• Size of that key memory region, the hippocampus, appears to be not simply a risk factor for PTSD, but also key to whether sufferers will respond positively to exposure therapy.

Following previous research showing that having a smaller hippocampus is associated with increased risk of PTSD, a study involving 40 participants with PTSD and 36 trauma-exposed healthy controls has found that those PTSD patients who responded to the treatment had larger hippocampi compared to those who didn’t benefit from the therapy.

The participants were evaluated at baseline and after 10 weeks, during which time the PTSD group had prolonged exposure therapy.

The study found that both the resilient controls and the 23 patients with PTSD who responded to treatment had greater hippocampal volume at the beginning of the study than the 17 non-responders.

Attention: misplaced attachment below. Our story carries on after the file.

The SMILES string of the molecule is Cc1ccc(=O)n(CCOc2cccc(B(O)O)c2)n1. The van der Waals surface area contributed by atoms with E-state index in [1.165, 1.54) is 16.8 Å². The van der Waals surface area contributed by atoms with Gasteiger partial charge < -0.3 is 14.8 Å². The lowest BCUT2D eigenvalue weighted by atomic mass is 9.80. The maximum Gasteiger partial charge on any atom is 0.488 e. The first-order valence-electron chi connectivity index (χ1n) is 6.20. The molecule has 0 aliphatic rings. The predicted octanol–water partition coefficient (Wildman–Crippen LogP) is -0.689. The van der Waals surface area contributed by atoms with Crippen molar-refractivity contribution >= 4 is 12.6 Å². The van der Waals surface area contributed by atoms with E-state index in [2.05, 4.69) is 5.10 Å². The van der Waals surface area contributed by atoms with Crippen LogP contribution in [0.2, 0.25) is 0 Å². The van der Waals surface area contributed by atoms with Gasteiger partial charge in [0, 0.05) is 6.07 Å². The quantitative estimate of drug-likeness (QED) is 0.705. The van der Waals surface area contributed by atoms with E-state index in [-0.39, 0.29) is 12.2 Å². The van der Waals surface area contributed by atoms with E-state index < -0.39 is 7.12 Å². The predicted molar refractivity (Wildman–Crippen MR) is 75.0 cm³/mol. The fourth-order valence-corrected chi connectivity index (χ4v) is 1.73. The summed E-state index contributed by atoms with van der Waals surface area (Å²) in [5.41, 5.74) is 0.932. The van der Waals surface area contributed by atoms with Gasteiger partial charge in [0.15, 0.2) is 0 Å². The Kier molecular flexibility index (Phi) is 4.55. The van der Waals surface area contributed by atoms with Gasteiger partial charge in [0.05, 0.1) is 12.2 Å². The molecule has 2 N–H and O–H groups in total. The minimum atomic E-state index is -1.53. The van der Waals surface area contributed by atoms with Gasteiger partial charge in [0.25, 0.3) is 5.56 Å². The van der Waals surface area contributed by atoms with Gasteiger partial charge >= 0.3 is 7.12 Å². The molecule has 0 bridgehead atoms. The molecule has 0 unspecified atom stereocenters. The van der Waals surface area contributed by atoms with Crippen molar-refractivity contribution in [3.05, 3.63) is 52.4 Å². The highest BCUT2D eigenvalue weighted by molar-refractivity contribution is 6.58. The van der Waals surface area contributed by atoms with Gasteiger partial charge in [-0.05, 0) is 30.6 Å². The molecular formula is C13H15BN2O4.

The findings add to growing evidence that the hippocampus is key to distinguishing between cues that signal safety and those that signal threat.

http://www.eurekalert.org/pub_releases/2016-05/cumc-sob051216.php

Reference: 

[4312] Rubin M, Shvil E, Papini S, Chhetry BT, Helpman L, Markowitz JC, J. Mann J, Neria Y. Greater hippocampal volume is associated with PTSD treatment response. Psychiatry Research: Neuroimaging [Internet]. 2016 ;252:36 - 39. Available from: http://www.sciencedirect.com/science/article/pii/S0925492715301451